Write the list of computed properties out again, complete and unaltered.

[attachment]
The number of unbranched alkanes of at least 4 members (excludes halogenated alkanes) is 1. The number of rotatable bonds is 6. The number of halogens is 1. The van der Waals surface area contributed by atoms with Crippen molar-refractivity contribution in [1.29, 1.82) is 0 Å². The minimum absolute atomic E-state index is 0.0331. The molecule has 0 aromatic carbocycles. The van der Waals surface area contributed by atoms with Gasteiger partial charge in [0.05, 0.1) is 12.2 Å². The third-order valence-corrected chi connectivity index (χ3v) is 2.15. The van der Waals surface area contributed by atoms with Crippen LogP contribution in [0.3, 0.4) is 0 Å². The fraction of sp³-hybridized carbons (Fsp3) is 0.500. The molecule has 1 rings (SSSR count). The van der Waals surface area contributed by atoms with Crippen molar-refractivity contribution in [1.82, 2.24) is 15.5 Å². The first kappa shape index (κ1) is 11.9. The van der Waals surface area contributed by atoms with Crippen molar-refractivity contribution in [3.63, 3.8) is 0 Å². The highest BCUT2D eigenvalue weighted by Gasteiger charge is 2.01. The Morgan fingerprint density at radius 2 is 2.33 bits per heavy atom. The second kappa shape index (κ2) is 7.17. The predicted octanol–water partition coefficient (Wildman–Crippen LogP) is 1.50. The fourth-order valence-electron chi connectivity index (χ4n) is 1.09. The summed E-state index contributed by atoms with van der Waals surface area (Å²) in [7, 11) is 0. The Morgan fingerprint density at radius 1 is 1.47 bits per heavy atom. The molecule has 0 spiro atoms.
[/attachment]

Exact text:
The number of unbranched alkanes of at least 4 members (excludes halogenated alkanes) is 1. The number of rotatable bonds is 6. The number of halogens is 1. The van der Waals surface area contributed by atoms with Crippen molar-refractivity contribution in [1.29, 1.82) is 0 Å². The minimum absolute atomic E-state index is 0.0331. The molecule has 0 aromatic carbocycles. The van der Waals surface area contributed by atoms with Gasteiger partial charge in [0.05, 0.1) is 12.2 Å². The third-order valence-corrected chi connectivity index (χ3v) is 2.15. The van der Waals surface area contributed by atoms with Crippen LogP contribution in [0.3, 0.4) is 0 Å². The fraction of sp³-hybridized carbons (Fsp3) is 0.500. The molecule has 1 rings (SSSR count). The van der Waals surface area contributed by atoms with Crippen molar-refractivity contribution in [1.82, 2.24) is 15.5 Å². The first kappa shape index (κ1) is 11.9. The van der Waals surface area contributed by atoms with Crippen molar-refractivity contribution in [3.63, 3.8) is 0 Å². The highest BCUT2D eigenvalue weighted by Gasteiger charge is 2.01. The Morgan fingerprint density at radius 2 is 2.33 bits per heavy atom. The second kappa shape index (κ2) is 7.17. The predicted octanol–water partition coefficient (Wildman–Crippen LogP) is 1.50. The fourth-order valence-electron chi connectivity index (χ4n) is 1.09. The summed E-state index contributed by atoms with van der Waals surface area (Å²) in [7, 11) is 0. The Morgan fingerprint density at radius 1 is 1.47 bits per heavy atom. The molecule has 0 spiro atoms.